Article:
Guilty conscience? Sandra Bland’s death helped push the Black Lives Matter movement forward. Now, it seems that Bland’s jail log wasn’t as Waller County recorded.
Sandra Bland’s death was ruled a suicide. However, a former Waller County jailer has come forth with a testimony that might re-ignite Sandra’s case.
If you remember reading or hearing about Sandra Bland’s death at Waller County Jail, you probably recall certain testimonies stating that Bland hanged herself approximately an hour before her release.
According to Sandra’s jail log, Waller County jailers had checked on her prior to the death and had confirmed that she was in the cell and alive.
Well, Houston Chronicle holds a different account from an ex-Waller County employee, Rafael Zuniga.
The source mentions that the former guard gave his testimony to Sandra Bland’s mother’s attorney, stating that he falsified data on Sandra Bland‘s jail log.
Zuniga mentions that he was told to fill out the log ahead of scheduled checks, says Dallas Morning News.
According to the report, he didn’t check on Sandra Bland within that last hour. Actually, no one had checked on her, as mentions the source.
However, here’s the kicker.
The Dallas Morning News reports the following statement regarding Sandra Bland’s case.
“… prosecutors were aware of the falsified records, but a Waller County grand jury decided not to indict anyone with the sheriff’s office.”
Sounds like recent times, right?
As an immediate dismissal of such testimony, Waller County’s attorney, Larry Simmons, mentions as follows.
“Numerous depositions have been taken in the case involving dozens of hours of testimony. It is a gross miscarriage of justice and a misrepresentation for any party to cherry-pick or mischaracterize a small portion of that testimony, and take it out of context.”
However, when Dallas Morning News attempted to contact Simmons, he offered no response.
All in all, we’ve seen multiple police-involved “murders,” all resulting in no indictment, with paid administrative leave, etc.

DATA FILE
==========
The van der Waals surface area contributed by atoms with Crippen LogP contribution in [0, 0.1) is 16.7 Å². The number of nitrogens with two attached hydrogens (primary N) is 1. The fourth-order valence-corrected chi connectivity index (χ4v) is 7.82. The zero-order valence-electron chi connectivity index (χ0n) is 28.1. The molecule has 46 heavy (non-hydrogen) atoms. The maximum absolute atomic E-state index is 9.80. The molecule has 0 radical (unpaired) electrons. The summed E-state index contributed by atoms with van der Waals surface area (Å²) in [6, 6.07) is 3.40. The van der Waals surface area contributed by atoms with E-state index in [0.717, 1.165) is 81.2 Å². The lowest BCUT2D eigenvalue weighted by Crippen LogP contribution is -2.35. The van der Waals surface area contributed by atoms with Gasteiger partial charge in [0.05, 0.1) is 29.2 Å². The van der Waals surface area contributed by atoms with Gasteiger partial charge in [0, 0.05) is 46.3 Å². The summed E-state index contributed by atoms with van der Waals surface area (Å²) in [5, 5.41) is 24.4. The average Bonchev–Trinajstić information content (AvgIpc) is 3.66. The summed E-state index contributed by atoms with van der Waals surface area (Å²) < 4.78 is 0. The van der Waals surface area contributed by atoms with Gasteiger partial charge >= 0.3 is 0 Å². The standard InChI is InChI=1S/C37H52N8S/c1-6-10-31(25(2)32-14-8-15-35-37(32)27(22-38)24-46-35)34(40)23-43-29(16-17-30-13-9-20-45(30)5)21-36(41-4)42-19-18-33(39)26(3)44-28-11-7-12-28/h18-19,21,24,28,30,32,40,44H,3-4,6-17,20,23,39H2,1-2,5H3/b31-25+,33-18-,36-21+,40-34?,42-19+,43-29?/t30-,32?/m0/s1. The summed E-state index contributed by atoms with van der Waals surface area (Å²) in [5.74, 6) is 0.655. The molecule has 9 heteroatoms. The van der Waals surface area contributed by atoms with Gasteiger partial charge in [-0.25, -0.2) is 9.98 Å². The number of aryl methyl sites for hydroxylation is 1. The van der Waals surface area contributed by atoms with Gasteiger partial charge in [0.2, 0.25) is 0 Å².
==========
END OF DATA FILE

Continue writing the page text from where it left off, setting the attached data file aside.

The recent case against Latino-American North Miami Police Officer Jonathan Aledda is one of few to force accountability for negligent or excessive force actions.
Another near-case was Chinese-American police officer Peter Liang. You can read about his indictment from NBC. It seems that he’s gotten off without going to prison as well.
Yet, what about the White American police officers who appear to be doing the bulk of these unarmed, fatal shootings? Where are their indictments?
Even in the recent case of Alton Sterling’s murder, there’s a chance that his killer may not be indicted, in almost the same manner as George Zimmerman after killing Trayvon Martin on audio.
The Inquisitr covers Alton Sterling’s killer, Blane Salamoni, in another report.
Nevertheless, Sandra Bland was an avid supporter of the Black Lives Matter movement.
Even from Bland’s YouTube videos, you could hear her speak quite passionately about black lives and the particular injustices the Black community experiences from the United States judicial system — as well as from racism.
In her videos, Sandra Bland mentions a few times that she had become depressed with state of the world. However, just as Waller County’s attorney mentioned taking something out of context, the media took that topic out of context and ran with it.
The world is, indeed, in a depressing state of affairs right now — especially the United States, at least for the Black community.
Sandra Bland wasn’t saying that she was clinically depressed, but reporters already knew that, right?
Sandra Bland was “depressed” at the thought of such an injustice justice system.
And, in case you were unaware, the FBI has previously stated — as a public warning — that there currently are heavy infiltrations of Ku Klux Klan members within the justice department.
According to the Grio, this has been going on for decades, and it’s not just local law enforcement.
All in all, what are your thoughts regarding the new Sandra Bland case testimony from the former Waller County jail guard?
Feel free to share your comments below.
[Photo by Pat Sullivan/Eric Gay/AP Images]